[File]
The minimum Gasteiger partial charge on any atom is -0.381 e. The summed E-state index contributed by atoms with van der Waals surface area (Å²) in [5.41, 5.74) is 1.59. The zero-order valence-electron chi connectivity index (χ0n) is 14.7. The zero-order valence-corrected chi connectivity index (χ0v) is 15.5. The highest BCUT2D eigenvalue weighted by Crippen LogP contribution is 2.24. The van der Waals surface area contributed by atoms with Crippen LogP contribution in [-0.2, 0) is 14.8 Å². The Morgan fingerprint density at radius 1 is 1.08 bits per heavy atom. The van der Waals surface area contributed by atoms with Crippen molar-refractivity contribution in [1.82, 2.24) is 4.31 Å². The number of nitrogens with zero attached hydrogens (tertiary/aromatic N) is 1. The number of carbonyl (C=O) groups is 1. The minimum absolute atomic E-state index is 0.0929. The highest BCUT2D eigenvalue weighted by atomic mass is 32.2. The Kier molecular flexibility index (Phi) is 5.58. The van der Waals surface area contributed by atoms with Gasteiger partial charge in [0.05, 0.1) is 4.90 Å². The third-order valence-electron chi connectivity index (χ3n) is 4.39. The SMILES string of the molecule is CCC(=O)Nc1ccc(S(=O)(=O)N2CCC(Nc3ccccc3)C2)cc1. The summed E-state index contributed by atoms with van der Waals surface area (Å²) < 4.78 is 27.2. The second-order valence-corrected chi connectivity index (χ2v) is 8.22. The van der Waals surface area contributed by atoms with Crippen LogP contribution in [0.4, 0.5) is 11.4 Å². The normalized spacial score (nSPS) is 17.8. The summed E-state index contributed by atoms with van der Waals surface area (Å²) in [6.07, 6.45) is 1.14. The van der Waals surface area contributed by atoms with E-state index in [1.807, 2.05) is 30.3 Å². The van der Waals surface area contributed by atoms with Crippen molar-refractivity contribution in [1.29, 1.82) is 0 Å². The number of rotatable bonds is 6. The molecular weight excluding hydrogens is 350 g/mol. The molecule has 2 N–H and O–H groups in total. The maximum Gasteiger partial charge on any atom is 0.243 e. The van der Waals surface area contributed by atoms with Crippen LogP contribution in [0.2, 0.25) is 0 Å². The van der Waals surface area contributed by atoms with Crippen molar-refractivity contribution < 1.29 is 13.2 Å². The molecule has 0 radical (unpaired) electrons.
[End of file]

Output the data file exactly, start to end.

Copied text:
The minimum Gasteiger partial charge on any atom is -0.381 e. The summed E-state index contributed by atoms with van der Waals surface area (Å²) in [5.41, 5.74) is 1.59. The zero-order valence-electron chi connectivity index (χ0n) is 14.7. The zero-order valence-corrected chi connectivity index (χ0v) is 15.5. The highest BCUT2D eigenvalue weighted by Crippen LogP contribution is 2.24. The van der Waals surface area contributed by atoms with Crippen LogP contribution in [-0.2, 0) is 14.8 Å². The Morgan fingerprint density at radius 1 is 1.08 bits per heavy atom. The van der Waals surface area contributed by atoms with Crippen molar-refractivity contribution in [1.82, 2.24) is 4.31 Å². The number of nitrogens with zero attached hydrogens (tertiary/aromatic N) is 1. The number of carbonyl (C=O) groups is 1. The minimum absolute atomic E-state index is 0.0929. The highest BCUT2D eigenvalue weighted by atomic mass is 32.2. The Kier molecular flexibility index (Phi) is 5.58. The van der Waals surface area contributed by atoms with Gasteiger partial charge in [0.05, 0.1) is 4.90 Å². The third-order valence-electron chi connectivity index (χ3n) is 4.39. The SMILES string of the molecule is CCC(=O)Nc1ccc(S(=O)(=O)N2CCC(Nc3ccccc3)C2)cc1. The summed E-state index contributed by atoms with van der Waals surface area (Å²) < 4.78 is 27.2. The second-order valence-corrected chi connectivity index (χ2v) is 8.22. The van der Waals surface area contributed by atoms with Crippen LogP contribution in [0.4, 0.5) is 11.4 Å². The normalized spacial score (nSPS) is 17.8. The summed E-state index contributed by atoms with van der Waals surface area (Å²) in [6.07, 6.45) is 1.14. The van der Waals surface area contributed by atoms with E-state index in [1.807, 2.05) is 30.3 Å². The van der Waals surface area contributed by atoms with Crippen molar-refractivity contribution in [1.29, 1.82) is 0 Å². The number of rotatable bonds is 6. The molecular weight excluding hydrogens is 350 g/mol. The molecule has 2 N–H and O–H groups in total. The maximum Gasteiger partial charge on any atom is 0.243 e. The van der Waals surface area contributed by atoms with Crippen LogP contribution in [0.2, 0.25) is 0 Å². The van der Waals surface area contributed by atoms with Crippen molar-refractivity contribution < 1.29 is 13.2 Å². The molecule has 0 radical (unpaired) electrons.